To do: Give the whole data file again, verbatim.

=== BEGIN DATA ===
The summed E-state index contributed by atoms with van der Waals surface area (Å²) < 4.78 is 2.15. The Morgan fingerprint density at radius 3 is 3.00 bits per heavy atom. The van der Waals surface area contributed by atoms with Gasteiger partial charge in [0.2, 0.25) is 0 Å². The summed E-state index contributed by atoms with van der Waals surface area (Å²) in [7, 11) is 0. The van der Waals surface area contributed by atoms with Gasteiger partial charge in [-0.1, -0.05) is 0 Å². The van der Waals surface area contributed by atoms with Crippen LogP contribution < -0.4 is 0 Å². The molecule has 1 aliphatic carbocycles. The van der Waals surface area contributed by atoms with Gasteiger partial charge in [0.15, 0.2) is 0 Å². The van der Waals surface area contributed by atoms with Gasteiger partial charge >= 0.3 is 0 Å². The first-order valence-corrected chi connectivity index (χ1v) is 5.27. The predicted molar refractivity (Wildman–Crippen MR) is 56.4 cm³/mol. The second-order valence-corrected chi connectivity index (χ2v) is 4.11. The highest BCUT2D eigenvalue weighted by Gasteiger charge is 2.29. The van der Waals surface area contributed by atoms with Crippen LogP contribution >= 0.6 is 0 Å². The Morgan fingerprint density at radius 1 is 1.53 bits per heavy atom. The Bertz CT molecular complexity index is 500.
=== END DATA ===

The summed E-state index contributed by atoms with van der Waals surface area (Å²) < 4.78 is 2.15. The Morgan fingerprint density at radius 3 is 3.00 bits per heavy atom. The van der Waals surface area contributed by atoms with Gasteiger partial charge in [0.2, 0.25) is 0 Å². The summed E-state index contributed by atoms with van der Waals surface area (Å²) in [7, 11) is 0. The van der Waals surface area contributed by atoms with Gasteiger partial charge in [-0.1, -0.05) is 0 Å². The van der Waals surface area contributed by atoms with Crippen LogP contribution < -0.4 is 0 Å². The molecule has 1 aliphatic carbocycles. The van der Waals surface area contributed by atoms with Gasteiger partial charge in [0.15, 0.2) is 0 Å². The van der Waals surface area contributed by atoms with Gasteiger partial charge >= 0.3 is 0 Å². The first-order valence-corrected chi connectivity index (χ1v) is 5.27. The predicted molar refractivity (Wildman–Crippen MR) is 56.4 cm³/mol. The second-order valence-corrected chi connectivity index (χ2v) is 4.11. The highest BCUT2D eigenvalue weighted by Gasteiger charge is 2.29. The van der Waals surface area contributed by atoms with Crippen LogP contribution >= 0.6 is 0 Å². The Morgan fingerprint density at radius 1 is 1.53 bits per heavy atom. The Bertz CT molecular complexity index is 500.